then what about the Fujifilm S1000FD??? cause it is a-lot cheaper!!
    Well do you want one that does what you need, or one that is super cheap?

  7. #7
    Join Date
    Jan 2008
    Location
    western US
    Posts
    1,218
    I prefer how the controls handle on the Fuji S1000fd to the Kodak. However, it does lack the optical IS feature, if that happens to be a deal breaker for you. For your motocross action I don't think optical IS would be any benefit. I should confess to bias, my own camera is a Fuji, though not the S1000.

    Kelly Cook

  8. #8
    Join Date
    Aug 2008
    Posts
    46

    so

    so you are saying that it would be okay to get that one?? by your opion?? and what exactyl is optical IS???

  9. #9
    Join Date
    Jul 2004
    Posts
    4,173
    Quote Originally Posted by trailrider894 View Post
    and what exactyl is optical IS???
    Optical IS (image stabilization) are sensors and motors that move the CCD around to counteract the movement of the camera from your unsteady hands. People can't hold a camera still for very long, and your subject will be blurry if the camera moves while the shutter is open.

    This is great for when you subject is still. If you need to keep the shutter open for 1/20th of a second to get enough light, with IS you can do this hand held. Without IS you might need to use a tripod.

    When your subject is moving (like in motocross) IS doesn't do you much good. It allows you to keep the camera still while the shutter is open, but your subject will move the same amount whether you have IS or not. The bikes will still be a blur across the image.

    For fast moving objects you need a fast shutter speed. In good light all cameras will be fine with that. In low light you need to push the ISO higher.

  10. #10
    Join Date
    Dec 2007
    Location
    Melbourne Australia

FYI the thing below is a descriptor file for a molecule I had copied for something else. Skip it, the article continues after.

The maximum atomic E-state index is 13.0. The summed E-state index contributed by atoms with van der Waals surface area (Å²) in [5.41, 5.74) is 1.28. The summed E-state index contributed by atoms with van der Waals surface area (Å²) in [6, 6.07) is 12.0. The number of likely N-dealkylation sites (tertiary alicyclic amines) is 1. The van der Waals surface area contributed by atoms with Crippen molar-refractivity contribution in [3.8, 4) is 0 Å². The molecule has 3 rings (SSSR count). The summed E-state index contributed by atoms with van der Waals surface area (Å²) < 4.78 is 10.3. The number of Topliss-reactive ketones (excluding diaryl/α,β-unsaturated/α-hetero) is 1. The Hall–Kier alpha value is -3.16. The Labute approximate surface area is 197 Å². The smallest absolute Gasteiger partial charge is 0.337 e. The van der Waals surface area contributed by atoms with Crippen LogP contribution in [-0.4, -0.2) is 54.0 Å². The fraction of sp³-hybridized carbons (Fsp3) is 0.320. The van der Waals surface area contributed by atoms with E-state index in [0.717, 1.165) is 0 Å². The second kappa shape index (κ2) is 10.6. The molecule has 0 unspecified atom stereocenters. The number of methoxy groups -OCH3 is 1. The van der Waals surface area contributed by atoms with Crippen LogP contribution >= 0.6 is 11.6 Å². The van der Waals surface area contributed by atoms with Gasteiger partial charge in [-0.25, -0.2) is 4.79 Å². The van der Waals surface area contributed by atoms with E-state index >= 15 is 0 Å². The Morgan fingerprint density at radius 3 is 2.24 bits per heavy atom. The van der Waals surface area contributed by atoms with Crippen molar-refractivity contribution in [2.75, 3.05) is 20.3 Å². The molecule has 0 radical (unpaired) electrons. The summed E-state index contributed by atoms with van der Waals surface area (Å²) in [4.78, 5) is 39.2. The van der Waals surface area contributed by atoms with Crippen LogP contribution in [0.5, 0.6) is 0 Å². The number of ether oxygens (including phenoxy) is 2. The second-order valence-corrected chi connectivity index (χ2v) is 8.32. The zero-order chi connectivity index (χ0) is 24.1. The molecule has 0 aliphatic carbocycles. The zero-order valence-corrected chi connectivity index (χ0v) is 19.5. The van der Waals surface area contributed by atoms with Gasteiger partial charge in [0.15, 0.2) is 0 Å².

Posts
    814

    Optical Image Stabilisation - OIS

    Optical image stabilisation means that any potential camera shake or vibration caused by the user is lessened, so that your images hopefully turn out sharper at lower shutter speeds and lower ISOs.

    OIS can be implemented in two distinct ways: Firstly by physically shifting one of the glass elements in the lens itself. Secondly by shifting the sensor inside the camera body. Different manufacturers have different preferences, and for purely point 'n' shoot cameras it doesn't really matter which method is used. With dSLRs though, it's brand-specific, as some camera manufacturers' lenses are stabilised, whilst other's lenses are not, but their sensors are.

    All methods of OIS utilise tiny gyroscopes (electro-mechanical devices) to sense any vertical and/or horizontal movement of the camera body, and instantly shift the lens element or sensor accordingly to counteract this involuntary movement. You can usually gain (depending on the manufacturer's marketing department!) 2 or 3 stops at least.

    So-called "dual image stabilisation" is verging on marketing hype IMHO it simply means as well as OIS, the camera raises the ISO, or the shutter speed or both. Remember though that anything that automatically raises your ISOs also raises the noise in your images as a tradeoff. High ISOs and shutter speeds do however help eliminate subject blur, whereas OIS can't.

    Personally, as it's now commonly accepted camera technology, I wouldn't buy a camera without OIS. Any camera manufacturer who excludes it from a current-model camera in 2008 is simply cutting corners to save money IMHO. I've owned four cameras without OIS, and now own a couple with it, and I know which I prefer.

    Cheers